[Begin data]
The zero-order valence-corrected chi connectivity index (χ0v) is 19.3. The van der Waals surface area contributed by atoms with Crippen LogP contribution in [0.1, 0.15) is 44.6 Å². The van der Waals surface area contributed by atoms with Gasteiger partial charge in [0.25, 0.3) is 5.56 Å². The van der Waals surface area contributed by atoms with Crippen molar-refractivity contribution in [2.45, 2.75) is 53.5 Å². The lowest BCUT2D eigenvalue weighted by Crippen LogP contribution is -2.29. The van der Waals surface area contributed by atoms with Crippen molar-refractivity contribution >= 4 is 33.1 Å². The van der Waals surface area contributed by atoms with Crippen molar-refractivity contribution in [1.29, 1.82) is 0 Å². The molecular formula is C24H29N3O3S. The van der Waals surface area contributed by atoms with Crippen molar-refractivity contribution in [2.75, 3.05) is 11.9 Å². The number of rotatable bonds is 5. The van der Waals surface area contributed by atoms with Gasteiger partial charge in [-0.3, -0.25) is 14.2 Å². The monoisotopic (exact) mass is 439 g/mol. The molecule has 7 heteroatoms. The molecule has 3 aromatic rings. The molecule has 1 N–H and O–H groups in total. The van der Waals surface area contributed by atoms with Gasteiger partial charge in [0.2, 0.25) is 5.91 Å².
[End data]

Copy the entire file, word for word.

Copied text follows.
The zero-order valence-corrected chi connectivity index (χ0v) is 19.3. The van der Waals surface area contributed by atoms with Crippen LogP contribution in [0.1, 0.15) is 44.6 Å². The van der Waals surface area contributed by atoms with Gasteiger partial charge in [0.25, 0.3) is 5.56 Å². The van der Waals surface area contributed by atoms with Crippen molar-refractivity contribution in [2.45, 2.75) is 53.5 Å². The lowest BCUT2D eigenvalue weighted by Crippen LogP contribution is -2.29. The van der Waals surface area contributed by atoms with Crippen molar-refractivity contribution >= 4 is 33.1 Å². The van der Waals surface area contributed by atoms with Crippen molar-refractivity contribution in [1.29, 1.82) is 0 Å². The molecular formula is C24H29N3O3S. The van der Waals surface area contributed by atoms with Crippen molar-refractivity contribution in [2.75, 3.05) is 11.9 Å². The number of rotatable bonds is 5. The van der Waals surface area contributed by atoms with Gasteiger partial charge in [-0.3, -0.25) is 14.2 Å². The monoisotopic (exact) mass is 439 g/mol. The molecule has 7 heteroatoms. The molecule has 3 aromatic rings. The molecule has 1 N–H and O–H groups in total. The van der Waals surface area contributed by atoms with Gasteiger partial charge in [0.2, 0.25) is 5.91 Å².